The four 4-string close harmony tunings

One of the appealing qualities of the ukulele is that it sounds “sweet” to many people. Perhaps this is why it became so popular in Hawaii, from where it spread to the rest of the world. Musicologists explain that this perceived “sweetness” is the result of close harmony, made possible by the 4th string typically being tuned one octave higher than it would be normally. In this post, I delve into other re-entrant tunings (some already known, others not so much) that can be applied to a ukulele or similar, with sound samples. Perhaps there’ll be some that appeal to you.

When speaking of re-entrant tunings, where one or more strings are tuned to a different octave than the one in a linear low to high sequence, it becomes necessary to indicate the octave as well as the pitch name for each string. Thus, the standard ukulele tuning, used in the soprano, concert, and tenor sizes, and which is typically referred to as gCEA (4th to 1st, the smallcase g indicating the re-entrant aspect), will be denoted instead as G4-C4-E4-A4. Remember that, confusingly, octaves begin with C (I didn’t invent this convention), so in this case the 3rd string C4 is the lowest pitch and G4 is one fifth higher; the highest is A4 in the 1st string. A baritone ukulele would be tuned as D3-G3-B3-E4, which is linear, with the lowest string being the 4th and the highest the 1st. There’s a huge collection of tunings for many instruments in this Wikipedia article.

In this article of mine, I explained how a baritone ukulele can be re-strung so its sound resembles that of a Venezuelan cuatro. The resulting “cuatrolele” tuning is re-entrant on the 1st string (lower than normal) rather than the 4th. In this other article, I took a soprano ukulele, switched 1st with 2nd strings, 3rd with 4th, and ended up with a similar low-1st re-entrant tuning as the cuatrolele, only one fifth higher. I’ve used this trick recently for building some double-necked “duoleles,” where one neck is re-entrant on the 4th string and the other on the 1st, resulting in two very different keys from the same set of strings. Maybe I’ll write an article about them soon…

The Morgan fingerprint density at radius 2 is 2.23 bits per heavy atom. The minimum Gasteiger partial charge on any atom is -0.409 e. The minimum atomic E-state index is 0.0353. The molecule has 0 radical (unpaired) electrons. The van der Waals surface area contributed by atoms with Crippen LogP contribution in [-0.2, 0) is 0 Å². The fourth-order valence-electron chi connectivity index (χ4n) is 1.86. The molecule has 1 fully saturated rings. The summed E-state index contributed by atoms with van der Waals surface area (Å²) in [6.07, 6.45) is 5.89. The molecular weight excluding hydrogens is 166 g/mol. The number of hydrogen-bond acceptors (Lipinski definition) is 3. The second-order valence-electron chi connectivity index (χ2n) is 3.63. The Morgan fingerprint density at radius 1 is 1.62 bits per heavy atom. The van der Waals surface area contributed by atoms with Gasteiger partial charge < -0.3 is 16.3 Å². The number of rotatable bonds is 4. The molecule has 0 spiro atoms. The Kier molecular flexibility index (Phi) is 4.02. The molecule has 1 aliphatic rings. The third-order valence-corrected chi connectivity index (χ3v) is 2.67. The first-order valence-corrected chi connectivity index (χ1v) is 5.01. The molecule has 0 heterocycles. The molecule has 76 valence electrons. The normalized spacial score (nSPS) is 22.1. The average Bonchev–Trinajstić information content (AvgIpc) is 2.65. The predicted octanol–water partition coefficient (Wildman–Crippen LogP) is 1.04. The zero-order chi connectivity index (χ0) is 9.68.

The “sweetness” of the standard ukulele tuning, as mentioned in the first paragraph, comes from close harmony. When all the strings are tuned within a narrow interval, they end up being close to each other in pitch even when fretted. The result is akin to what you get with human voices (say, baritone, tenor, alto, and soprano), which cannot be very different in pitch for physiological reasons, at least compared to an artificial instrument like the piano. The term “close harmony” is most used when the interval between the lowest and the highest pitch is less than an octave, or 12 semitones. Thus, the strings in a standard ukulele open tuning range from C4 to A4, which is 9 semitones. Interestingly, when you switch strings to get the low-1st “cuatro” tuning mentioned in the preceding paragraph, this leads to D4 to B4, which is also 9 semitones. This is why both alternatives are comparable in “sweetness” though they sound quite different.

Nine semitones between the highest and the lowest pitch sound very close indeed, but there is still a GCEA set with an even closer range, this is G3-C4-E3-A3, where the lowest pitch is E3 and the highest is C4, for a total interval of only 8 semitones. I call it, rather improperly, “barbershop” tuning because it sounds to me like a barbershop quartet. There is yet another close tuning in GCEA, with a high G and a low A (double re-entrant, therefore), that has some popularity in Hawaii and, in fact, was named after Queen Lili’u, an important early patron of ukulele music. The Lili’u tuning has an interval between its low 1st and its high 4th of 10 semitones. And that’s it; leaving octave shifts out, there are only four different close harmony tunings for a given key, depending on which string of the GCEA set (for C6 key) is the lowest (or highest).